October 2015

The Powerful "Inherit the Wind" : Kicks off Arts Center’s 20th Anniversary Season

Author: Andrea Gannon | Photographer: Tr Media World

Launching the 20th Anniversary Season for the Arts Center of Coastal Carolina is the spellbinding play Inherit the Wind, with a cast that brings this profound work vibrantly to life on stage. Written by the award-winning playwrights Jerome Lawrence and Robert E. Lee, Inherit the Wind explores the fundamental right to freedom of thought. Following its opening to rave reviews, the play has been revived on Broadway twice, winning both Tony and Outer Circle Awards.

Considered one of the most iconic plays of our time, this crackling courtroom drama is stirring and timely. Lawrence’s and Lee’s fundamental premise is to reconcile some way for society to survive despite its duality of beliefs. Through the play, they are speaking for the importance of conflict within society and the value of each argument.

Directing Inherit the Wind is New York-based Russell Treyz, who has more than 20 Arts Center shows to his credit and dozens more at top theaters across the country. When asked about the production and its premise, he explained, “It shows the journey of two men who were close friends in their youth and how, with time, they grew and changed. It’s really about how we deal with the truths we trust when they are challenged. It is the clash of two mythic personalities and the chaos that can create.”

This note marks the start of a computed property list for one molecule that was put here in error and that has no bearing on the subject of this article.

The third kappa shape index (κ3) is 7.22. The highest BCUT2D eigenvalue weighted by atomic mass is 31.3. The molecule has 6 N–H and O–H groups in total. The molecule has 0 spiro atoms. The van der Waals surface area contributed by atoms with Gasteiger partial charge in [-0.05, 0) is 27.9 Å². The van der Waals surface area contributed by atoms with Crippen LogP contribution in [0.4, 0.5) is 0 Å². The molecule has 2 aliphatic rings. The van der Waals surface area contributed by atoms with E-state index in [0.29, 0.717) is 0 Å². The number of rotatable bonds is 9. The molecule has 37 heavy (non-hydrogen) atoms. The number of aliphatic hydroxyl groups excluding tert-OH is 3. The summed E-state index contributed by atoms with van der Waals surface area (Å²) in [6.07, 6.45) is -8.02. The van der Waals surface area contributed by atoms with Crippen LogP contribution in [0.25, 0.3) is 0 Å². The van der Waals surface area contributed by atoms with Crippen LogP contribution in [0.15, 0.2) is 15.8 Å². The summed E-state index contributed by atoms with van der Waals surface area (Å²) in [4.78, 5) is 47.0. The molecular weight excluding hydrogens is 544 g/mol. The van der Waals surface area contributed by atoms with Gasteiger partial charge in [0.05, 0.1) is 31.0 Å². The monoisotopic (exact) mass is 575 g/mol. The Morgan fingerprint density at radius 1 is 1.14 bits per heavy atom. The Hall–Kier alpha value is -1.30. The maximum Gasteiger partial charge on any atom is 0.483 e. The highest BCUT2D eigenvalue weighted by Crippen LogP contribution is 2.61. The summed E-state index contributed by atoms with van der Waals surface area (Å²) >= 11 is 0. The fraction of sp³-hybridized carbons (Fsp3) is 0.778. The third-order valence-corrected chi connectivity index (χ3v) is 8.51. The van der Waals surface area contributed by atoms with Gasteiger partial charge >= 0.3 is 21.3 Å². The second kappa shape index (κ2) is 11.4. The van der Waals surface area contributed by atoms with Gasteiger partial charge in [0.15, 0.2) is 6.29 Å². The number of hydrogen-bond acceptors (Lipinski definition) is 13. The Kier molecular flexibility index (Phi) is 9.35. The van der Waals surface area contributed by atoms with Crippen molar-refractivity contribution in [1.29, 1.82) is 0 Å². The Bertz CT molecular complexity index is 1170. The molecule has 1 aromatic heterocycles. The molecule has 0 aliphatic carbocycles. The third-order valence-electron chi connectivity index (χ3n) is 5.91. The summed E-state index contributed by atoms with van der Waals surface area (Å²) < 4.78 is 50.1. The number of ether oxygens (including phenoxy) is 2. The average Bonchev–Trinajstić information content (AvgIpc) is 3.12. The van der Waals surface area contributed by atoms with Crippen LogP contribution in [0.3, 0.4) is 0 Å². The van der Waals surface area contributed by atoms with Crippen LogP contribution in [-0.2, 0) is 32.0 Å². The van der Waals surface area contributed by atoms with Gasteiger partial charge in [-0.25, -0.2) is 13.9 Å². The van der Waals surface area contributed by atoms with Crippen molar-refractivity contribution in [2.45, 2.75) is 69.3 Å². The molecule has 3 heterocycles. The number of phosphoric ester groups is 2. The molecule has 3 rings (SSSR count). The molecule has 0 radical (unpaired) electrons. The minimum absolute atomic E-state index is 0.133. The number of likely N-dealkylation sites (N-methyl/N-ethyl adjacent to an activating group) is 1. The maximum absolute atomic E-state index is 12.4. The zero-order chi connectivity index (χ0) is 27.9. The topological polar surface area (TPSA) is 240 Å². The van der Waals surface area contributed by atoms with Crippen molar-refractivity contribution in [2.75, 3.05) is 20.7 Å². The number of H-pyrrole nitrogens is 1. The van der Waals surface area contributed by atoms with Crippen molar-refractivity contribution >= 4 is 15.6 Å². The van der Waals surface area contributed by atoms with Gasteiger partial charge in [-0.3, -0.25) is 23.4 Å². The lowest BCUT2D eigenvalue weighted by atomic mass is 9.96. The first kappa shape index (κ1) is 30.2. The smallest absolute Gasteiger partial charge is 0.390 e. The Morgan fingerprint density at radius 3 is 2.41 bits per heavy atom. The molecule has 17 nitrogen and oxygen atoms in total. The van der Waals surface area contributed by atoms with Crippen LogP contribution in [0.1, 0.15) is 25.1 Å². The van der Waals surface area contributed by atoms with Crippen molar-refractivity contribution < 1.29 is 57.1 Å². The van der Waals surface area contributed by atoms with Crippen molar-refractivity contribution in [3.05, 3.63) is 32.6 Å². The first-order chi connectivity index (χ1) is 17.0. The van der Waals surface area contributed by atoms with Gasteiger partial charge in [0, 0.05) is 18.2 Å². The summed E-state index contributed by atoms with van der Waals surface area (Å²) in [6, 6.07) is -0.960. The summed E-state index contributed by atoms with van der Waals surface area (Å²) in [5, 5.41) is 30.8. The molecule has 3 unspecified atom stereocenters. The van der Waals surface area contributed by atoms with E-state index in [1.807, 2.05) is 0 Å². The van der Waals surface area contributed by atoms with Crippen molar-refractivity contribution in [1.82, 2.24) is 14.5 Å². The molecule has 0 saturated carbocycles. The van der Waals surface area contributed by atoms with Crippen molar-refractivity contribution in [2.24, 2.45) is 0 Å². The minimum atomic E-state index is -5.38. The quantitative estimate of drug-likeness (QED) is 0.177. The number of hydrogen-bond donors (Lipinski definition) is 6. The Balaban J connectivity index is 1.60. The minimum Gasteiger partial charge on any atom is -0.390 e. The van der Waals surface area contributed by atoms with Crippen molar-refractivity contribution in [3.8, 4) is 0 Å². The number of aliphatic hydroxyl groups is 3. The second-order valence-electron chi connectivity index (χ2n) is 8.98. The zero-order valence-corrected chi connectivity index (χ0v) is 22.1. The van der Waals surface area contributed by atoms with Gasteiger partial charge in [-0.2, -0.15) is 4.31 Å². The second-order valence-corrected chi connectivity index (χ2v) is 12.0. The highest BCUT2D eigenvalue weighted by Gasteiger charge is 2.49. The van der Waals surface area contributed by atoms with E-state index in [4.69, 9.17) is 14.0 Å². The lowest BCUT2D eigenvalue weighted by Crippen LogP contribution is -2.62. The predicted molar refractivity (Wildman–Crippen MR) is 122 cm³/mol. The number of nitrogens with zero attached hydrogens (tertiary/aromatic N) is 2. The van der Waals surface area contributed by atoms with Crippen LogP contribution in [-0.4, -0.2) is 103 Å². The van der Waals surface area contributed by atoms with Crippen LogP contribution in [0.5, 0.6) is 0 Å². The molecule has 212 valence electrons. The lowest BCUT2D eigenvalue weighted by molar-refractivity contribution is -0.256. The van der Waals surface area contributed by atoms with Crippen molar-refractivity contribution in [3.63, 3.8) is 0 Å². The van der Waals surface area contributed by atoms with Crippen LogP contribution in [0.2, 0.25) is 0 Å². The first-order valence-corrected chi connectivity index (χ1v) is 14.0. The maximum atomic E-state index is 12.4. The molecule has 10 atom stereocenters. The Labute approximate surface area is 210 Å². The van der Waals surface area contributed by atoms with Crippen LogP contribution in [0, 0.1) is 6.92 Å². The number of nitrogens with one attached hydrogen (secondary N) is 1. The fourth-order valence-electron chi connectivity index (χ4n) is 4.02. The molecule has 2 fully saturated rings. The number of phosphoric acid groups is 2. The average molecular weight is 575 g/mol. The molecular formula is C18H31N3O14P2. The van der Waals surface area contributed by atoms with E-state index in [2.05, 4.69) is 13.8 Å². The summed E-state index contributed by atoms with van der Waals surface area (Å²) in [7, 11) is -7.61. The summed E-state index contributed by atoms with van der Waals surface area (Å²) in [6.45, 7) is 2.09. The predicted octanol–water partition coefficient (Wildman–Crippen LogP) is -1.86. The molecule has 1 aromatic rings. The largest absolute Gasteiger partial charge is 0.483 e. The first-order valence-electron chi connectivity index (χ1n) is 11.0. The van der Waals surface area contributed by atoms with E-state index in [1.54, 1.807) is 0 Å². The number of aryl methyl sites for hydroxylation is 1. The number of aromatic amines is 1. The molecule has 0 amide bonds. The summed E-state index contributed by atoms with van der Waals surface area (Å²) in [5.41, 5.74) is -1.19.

Actors returning for Inherit the Wind include Kurt Rhoads (Henry Drummond) who played Atticus Finch in last season’s To Kill a Mockingbird. He will be joined by veteran Warren Kelley (Matthew Brady) and another Arts Center favorite, Scott Evans (EK Hornbeck), who starred together in the Arts Center’s production of Lend Me a Tenor. Also returning is Marc Carver (Rev. Jeremiah Brown) from the Arts Center’s 2014 hit comedy, Don’t Dress for Dinner.

Treyz points out that all 10 men in this show have worked with him before yet, interestingly, none of the trio of women.

The set, designed by Brian Riley, director of production, is inspired by some of the folk artwork of Grandma Moses, and is “a panorama of small town, Southern life,” he said. As for the costumes, designer Eloise Petro created a look to echo the period just before the Great Depression that represents a mix of urban and rural, city lawyers and townspeople. “All the designs are simple, as they were in that period, yet evocative,” Petro said. Lighting design is by Terry Cermak, who said the lighting is indicative of the truth that is sought out in the “light of day,” particularly metaphorical since the courtroom is, in essence, situated in the town square to accommodate the crowds that have gathered to hear the case.

Inherit the Wind is a riveting play that will have people talking—and thinking—long after the curtain comes down. A not-to-be-missed production. 

Tickets for preview performances October 6-8 are $36 for adults (a $10 savings) and $25 for children 4-15; Regular tickets October 9-25 are $46 for adults and $33 for children. For purchase, call (843) 842-ARTS (2787) or go online to artshhi.com.

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